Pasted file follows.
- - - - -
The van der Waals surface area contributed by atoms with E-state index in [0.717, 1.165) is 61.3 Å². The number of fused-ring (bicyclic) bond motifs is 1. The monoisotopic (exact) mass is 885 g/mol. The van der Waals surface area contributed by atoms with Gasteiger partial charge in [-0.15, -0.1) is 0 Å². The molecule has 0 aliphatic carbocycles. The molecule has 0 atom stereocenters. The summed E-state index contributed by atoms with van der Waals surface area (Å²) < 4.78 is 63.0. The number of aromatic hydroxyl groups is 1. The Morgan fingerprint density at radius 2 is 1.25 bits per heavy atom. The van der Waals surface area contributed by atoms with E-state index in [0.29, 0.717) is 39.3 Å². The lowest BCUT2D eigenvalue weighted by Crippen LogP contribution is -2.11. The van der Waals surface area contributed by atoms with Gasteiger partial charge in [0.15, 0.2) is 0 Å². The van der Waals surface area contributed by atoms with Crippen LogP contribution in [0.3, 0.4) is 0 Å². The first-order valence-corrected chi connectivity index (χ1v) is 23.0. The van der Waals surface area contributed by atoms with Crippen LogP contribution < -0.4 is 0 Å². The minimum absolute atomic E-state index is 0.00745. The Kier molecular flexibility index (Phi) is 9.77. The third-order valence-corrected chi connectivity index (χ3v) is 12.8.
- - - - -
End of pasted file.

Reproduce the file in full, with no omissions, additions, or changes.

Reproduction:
The van der Waals surface area contributed by atoms with E-state index in [0.717, 1.165) is 61.3 Å². The number of fused-ring (bicyclic) bond motifs is 1. The monoisotopic (exact) mass is 885 g/mol. The van der Waals surface area contributed by atoms with Gasteiger partial charge in [-0.15, -0.1) is 0 Å². The molecule has 0 aliphatic carbocycles. The molecule has 0 atom stereocenters. The summed E-state index contributed by atoms with van der Waals surface area (Å²) < 4.78 is 63.0. The number of aromatic hydroxyl groups is 1. The Morgan fingerprint density at radius 2 is 1.25 bits per heavy atom. The van der Waals surface area contributed by atoms with E-state index in [0.29, 0.717) is 39.3 Å². The lowest BCUT2D eigenvalue weighted by Crippen LogP contribution is -2.11. The van der Waals surface area contributed by atoms with Gasteiger partial charge in [0.15, 0.2) is 0 Å². The van der Waals surface area contributed by atoms with Crippen LogP contribution in [0.3, 0.4) is 0 Å². The first-order valence-corrected chi connectivity index (χ1v) is 23.0. The van der Waals surface area contributed by atoms with Crippen LogP contribution < -0.4 is 0 Å². The minimum absolute atomic E-state index is 0.00745. The Kier molecular flexibility index (Phi) is 9.77. The third-order valence-corrected chi connectivity index (χ3v) is 12.8.